The use of formaldehyde for the inactivation of PV has one particular phenomenon that was discovered after Dulbecco demonstrated in 1954 that the number of plaques obtained for the three poliomyelitis viruses using monolayer tissue of monkey kidney and monkey testis was proportional to the concentration of virus (Dulbecco and Vogt 1954). Using this technique, Schultz et al. and Böttiger et al., demonstrated in 1957 and 1958, that formalin treatment alone produces a delay in initiating infection of tissue cultures as evidenced by the rate of appearance of plaque formation. Since the delay is progressively greater with extended formalin treatment, it becomes more and more important to prolong the observation period as complete inactivation by formalin is approached (Schultz et al. 1957; Bottiger et al. 1958). Consequently, large scale tissue culture safety tests include extended incubations—up to 35 days (Beardmore et al. 1957) for the detection of replication competent virus. Noteworthy here is that fully active PV could be detected within 14 days whereas false negatives occurred with formalin treated virus if not for the 21- and 28-days subcultures (Beardmore et al. 1957). Consequently, design of methods for demonstrating completeness of inactivation of formalin-inactivated virus should include verification and challenging of incubation times not only with fully active virus but also with formalin treated virus. In conclusion, current guidelines recommend to continue cultures for the detection of residual replication competent virus for as long as technically feasible (WHO 2002).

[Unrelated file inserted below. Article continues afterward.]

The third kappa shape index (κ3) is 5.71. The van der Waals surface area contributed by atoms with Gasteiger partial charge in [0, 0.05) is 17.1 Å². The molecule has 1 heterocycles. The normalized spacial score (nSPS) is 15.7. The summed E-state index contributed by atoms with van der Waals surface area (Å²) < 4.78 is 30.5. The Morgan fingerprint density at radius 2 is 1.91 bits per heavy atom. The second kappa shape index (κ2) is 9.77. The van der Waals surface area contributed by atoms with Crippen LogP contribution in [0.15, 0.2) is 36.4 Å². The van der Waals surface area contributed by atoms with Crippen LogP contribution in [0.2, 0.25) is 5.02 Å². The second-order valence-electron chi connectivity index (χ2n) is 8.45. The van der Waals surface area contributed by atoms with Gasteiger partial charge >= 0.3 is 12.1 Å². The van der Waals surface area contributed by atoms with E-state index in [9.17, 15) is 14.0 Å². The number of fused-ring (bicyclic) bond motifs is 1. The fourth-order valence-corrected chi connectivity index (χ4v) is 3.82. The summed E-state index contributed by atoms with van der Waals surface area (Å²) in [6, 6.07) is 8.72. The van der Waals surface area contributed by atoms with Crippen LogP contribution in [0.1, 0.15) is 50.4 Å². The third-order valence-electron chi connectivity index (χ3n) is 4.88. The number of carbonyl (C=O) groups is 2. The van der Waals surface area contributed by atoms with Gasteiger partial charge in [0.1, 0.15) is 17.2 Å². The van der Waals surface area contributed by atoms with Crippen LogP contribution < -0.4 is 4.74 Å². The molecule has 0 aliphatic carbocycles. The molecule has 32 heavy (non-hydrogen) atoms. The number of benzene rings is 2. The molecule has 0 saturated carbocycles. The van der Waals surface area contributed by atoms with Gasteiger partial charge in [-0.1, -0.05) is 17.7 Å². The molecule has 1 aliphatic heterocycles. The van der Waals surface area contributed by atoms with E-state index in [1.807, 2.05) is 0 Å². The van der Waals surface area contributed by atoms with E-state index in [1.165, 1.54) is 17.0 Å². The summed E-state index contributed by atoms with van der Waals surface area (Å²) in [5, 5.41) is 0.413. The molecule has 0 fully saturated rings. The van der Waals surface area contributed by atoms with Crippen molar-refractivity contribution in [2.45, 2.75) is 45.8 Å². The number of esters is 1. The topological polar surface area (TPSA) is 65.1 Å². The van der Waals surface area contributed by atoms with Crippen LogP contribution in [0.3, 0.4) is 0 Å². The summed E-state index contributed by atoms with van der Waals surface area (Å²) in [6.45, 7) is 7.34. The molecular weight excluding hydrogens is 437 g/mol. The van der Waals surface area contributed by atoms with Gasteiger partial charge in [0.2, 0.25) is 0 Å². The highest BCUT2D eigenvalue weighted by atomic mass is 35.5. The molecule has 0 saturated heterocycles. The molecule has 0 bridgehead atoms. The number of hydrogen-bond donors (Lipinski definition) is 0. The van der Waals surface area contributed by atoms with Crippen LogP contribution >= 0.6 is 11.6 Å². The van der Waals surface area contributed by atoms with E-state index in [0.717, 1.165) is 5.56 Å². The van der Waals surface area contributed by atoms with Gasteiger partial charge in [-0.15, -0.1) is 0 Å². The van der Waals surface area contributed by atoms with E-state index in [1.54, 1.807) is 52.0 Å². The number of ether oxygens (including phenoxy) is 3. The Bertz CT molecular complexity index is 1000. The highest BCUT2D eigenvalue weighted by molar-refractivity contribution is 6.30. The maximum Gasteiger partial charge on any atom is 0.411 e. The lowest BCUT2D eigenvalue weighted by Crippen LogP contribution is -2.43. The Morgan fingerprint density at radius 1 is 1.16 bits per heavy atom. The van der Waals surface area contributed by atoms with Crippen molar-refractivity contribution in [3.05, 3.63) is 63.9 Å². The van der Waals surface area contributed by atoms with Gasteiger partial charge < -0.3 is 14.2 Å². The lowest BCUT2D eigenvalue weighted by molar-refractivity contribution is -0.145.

After completion of the inactivation period, it is common practice to demonstrate that the inactivating agent is active and therefore not rate limiting at the end of inactivation. One way of demonstrating inactivating capacity at the end of the incubation period is by spiking a sample with a known concentration of infectious virus and showing an additional reduction over time in titers of replication competent virus. Alternatively, one can estimate the concentration of residual free formaldehyde . There are a number of methods available for the determination of residual free formaldehyde in inactivated vaccines which are based on Hantzsch, MBTH, Phenylhydrazine, Tryptophan, Chromotropic acid, and Schiff reagents (Frerichs and Chandler 1980; Chandler and Frerichs 1980). Whereas the different methods give comparable results with non-neutralized formaldehyde, only the MBTH, Phenylhydrazine, and Schiff reagent method were accurate with vaccines in which formaldehyde was neutralized with sodium bisulphate (Chandler and Frerichs 1980) and of these three methods, the MBTH method is currently prescribed by the Ph. Eur. (2011a) for sodium bisulfite neutralized samples.

2.3 Examples of Formaldehyde Inactivated Vaccines

2.3.1 Inactivated Picornavirus Vaccines: IPV and HAV